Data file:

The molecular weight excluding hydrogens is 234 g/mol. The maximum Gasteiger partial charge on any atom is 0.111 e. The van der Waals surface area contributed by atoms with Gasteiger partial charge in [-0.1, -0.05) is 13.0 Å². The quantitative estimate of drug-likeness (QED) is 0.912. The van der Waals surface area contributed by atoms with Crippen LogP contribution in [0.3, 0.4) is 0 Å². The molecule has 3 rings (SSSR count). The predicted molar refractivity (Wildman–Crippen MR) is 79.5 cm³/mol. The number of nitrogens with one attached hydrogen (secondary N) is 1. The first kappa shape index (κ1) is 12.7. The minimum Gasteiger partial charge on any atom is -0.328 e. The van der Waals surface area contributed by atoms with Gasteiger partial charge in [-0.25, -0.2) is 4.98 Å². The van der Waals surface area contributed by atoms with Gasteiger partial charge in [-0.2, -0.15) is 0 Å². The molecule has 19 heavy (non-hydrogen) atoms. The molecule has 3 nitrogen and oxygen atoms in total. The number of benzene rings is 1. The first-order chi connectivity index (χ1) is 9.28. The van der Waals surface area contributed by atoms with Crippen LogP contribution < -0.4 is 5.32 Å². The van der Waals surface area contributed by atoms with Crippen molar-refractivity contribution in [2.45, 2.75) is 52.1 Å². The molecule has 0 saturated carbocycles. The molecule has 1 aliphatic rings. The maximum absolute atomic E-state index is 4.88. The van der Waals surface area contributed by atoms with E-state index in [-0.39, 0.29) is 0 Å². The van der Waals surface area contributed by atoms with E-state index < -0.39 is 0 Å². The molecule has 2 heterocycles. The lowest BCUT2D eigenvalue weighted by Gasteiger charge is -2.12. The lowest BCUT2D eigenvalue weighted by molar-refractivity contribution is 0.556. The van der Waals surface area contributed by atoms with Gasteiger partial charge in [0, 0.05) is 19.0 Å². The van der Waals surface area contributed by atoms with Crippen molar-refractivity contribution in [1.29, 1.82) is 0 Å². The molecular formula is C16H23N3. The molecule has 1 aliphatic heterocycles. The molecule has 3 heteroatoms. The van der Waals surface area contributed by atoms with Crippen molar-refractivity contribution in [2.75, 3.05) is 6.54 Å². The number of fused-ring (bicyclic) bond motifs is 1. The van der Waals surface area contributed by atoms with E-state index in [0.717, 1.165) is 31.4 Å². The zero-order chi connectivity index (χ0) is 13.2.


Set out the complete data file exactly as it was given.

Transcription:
The molecular weight excluding hydrogens is 234 g/mol. The maximum Gasteiger partial charge on any atom is 0.111 e. The van der Waals surface area contributed by atoms with Gasteiger partial charge in [-0.1, -0.05) is 13.0 Å². The quantitative estimate of drug-likeness (QED) is 0.912. The van der Waals surface area contributed by atoms with Crippen LogP contribution in [0.3, 0.4) is 0 Å². The molecule has 3 rings (SSSR count). The predicted molar refractivity (Wildman–Crippen MR) is 79.5 cm³/mol. The number of nitrogens with one attached hydrogen (secondary N) is 1. The first kappa shape index (κ1) is 12.7. The minimum Gasteiger partial charge on any atom is -0.328 e. The van der Waals surface area contributed by atoms with Gasteiger partial charge in [-0.25, -0.2) is 4.98 Å². The van der Waals surface area contributed by atoms with Gasteiger partial charge in [-0.2, -0.15) is 0 Å². The molecule has 19 heavy (non-hydrogen) atoms. The molecule has 3 nitrogen and oxygen atoms in total. The number of benzene rings is 1. The first-order chi connectivity index (χ1) is 9.28. The van der Waals surface area contributed by atoms with Crippen LogP contribution < -0.4 is 5.32 Å². The van der Waals surface area contributed by atoms with Crippen molar-refractivity contribution in [2.45, 2.75) is 52.1 Å². The molecule has 0 saturated carbocycles. The molecule has 1 aliphatic rings. The maximum absolute atomic E-state index is 4.88. The van der Waals surface area contributed by atoms with E-state index in [-0.39, 0.29) is 0 Å². The van der Waals surface area contributed by atoms with E-state index < -0.39 is 0 Å². The molecule has 2 heterocycles. The lowest BCUT2D eigenvalue weighted by Gasteiger charge is -2.12. The lowest BCUT2D eigenvalue weighted by molar-refractivity contribution is 0.556. The van der Waals surface area contributed by atoms with Gasteiger partial charge in [0, 0.05) is 19.0 Å². The van der Waals surface area contributed by atoms with Crippen molar-refractivity contribution in [1.29, 1.82) is 0 Å². The molecular formula is C16H23N3. The molecule has 1 aliphatic heterocycles. The molecule has 3 heteroatoms. The van der Waals surface area contributed by atoms with Crippen molar-refractivity contribution in [2.75, 3.05) is 6.54 Å². The number of fused-ring (bicyclic) bond motifs is 1. The van der Waals surface area contributed by atoms with E-state index in [0.717, 1.165) is 31.4 Å². The zero-order chi connectivity index (χ0) is 13.2.